Fritjof Capra is an Austrian physicist and educator living and teaching in Berkeley, California. His lessons of ecoliteracy, webs of connections, and sustainability, among many others, are integral to living more harmoniously, in terms of issues of the environment, culture, religion, nutrition, health, justice, and more. These lessons are embodied in his Center for Ecoliteracy (www.ecoliteracy.org), an organization based in Berkeley, California that is “dedicated to education for sustainable living”, and works to communicate and spread lessons of these topics and their interconnectedness throughout K-12 schools, especially in California. Author of several books, Capra has touched on the fundamental similarities between Eastern Mysticism (Taoism, Hinduism) and western physics, the importance of school lunch, and the teachings of Leonardo da Vinci. He is able to write on such a wide of array of subjects for his way of thinking.
His terribly strong scientific background has allowed him to think systemically, holistically about the world. Organisms are interconnected through their mutual dependencies in ecosystems, but social systems also rely on dependencies between organisms and functions. Capra recognizes these dependencies, cooperations and competitions, so evident in a biological study of ecosystems, between science and art, or the evolution of language. The recognition of systems and their contained mutualisms can extend to cultures, religions, or politics.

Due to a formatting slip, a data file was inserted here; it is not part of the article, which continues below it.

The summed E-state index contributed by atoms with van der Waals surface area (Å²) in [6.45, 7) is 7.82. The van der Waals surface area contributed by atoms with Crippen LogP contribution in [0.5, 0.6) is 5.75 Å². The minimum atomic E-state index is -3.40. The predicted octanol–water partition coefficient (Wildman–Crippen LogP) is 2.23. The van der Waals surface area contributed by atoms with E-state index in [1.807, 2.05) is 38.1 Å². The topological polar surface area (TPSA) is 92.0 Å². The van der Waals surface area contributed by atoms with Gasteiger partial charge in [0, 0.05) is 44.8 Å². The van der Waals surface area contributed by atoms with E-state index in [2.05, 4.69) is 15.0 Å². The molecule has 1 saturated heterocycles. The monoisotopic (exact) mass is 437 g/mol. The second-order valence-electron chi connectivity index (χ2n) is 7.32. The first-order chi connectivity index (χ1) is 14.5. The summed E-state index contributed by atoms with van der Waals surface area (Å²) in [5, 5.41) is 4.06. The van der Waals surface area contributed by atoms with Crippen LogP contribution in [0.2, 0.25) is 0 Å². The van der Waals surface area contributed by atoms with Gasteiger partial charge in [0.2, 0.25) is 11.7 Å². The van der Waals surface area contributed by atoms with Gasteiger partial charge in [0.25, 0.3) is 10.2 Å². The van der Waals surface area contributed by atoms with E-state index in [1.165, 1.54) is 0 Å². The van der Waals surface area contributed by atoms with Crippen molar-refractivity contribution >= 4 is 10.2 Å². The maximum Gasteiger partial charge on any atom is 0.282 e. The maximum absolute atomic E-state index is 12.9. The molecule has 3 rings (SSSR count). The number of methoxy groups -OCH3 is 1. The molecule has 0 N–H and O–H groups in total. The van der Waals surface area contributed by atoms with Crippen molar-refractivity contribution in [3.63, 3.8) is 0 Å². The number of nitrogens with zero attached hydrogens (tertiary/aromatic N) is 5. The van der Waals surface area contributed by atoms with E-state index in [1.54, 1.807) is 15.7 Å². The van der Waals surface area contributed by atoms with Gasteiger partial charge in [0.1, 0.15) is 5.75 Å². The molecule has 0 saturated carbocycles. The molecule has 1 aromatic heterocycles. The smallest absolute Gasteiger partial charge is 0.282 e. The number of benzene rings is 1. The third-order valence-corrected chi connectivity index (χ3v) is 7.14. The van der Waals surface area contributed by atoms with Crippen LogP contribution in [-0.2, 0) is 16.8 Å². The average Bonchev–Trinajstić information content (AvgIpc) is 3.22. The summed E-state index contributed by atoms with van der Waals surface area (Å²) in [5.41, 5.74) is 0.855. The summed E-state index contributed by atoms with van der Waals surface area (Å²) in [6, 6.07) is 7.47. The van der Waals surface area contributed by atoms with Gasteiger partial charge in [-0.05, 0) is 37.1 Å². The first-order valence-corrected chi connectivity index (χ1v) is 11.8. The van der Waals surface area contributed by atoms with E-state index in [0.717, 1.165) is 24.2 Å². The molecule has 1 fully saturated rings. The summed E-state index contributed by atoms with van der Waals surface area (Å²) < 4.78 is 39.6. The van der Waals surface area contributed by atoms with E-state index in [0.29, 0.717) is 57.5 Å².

Capra, with the backing of the Center he cofounded, is a pedagogue of sustainability in California’s children. Ecoliteracy needs to pervade beyond a handful of California’s school systems and into the rest of the United States and then into each nation. If students, and also adults, can learn how ecosystems function, then these lessons can be applied to other systems, as mentioned above. Thinking systematically pulls out of the assembly-line industrialized way of thinking propagated by Descartes and then institutionalized into the present day. Descartes found a fundamental split between art and science, but Capra recognizes this discovery as flawed, a flaw that has unfortunately divided our world for too many years. Da Vinci was a groundbreaking painter and scientist, among myriad other professions, and synthesized his discoveries in each field to his advantage, allowing the overlaps to benefit him. In universities we are seeing the emergence of interdisciplinary fields and cooperation between various professions to find solutions. We are learning to think systemically again, realizing the importance to break free from thinking vertically, in silos, and instead horizontally, making use of all of our knowledge to solve complex problems.
Interview with Fritjof Capra
By continuing to encourage interdisciplinary thought and ecoliteracy the realization will emerge that the differences between each of us are not so great and that really we are more interconnected than we are separated. Capra sends a strong message in this regard, and I encourage you to look more at his personal website , and the Center for Ecoliteracy.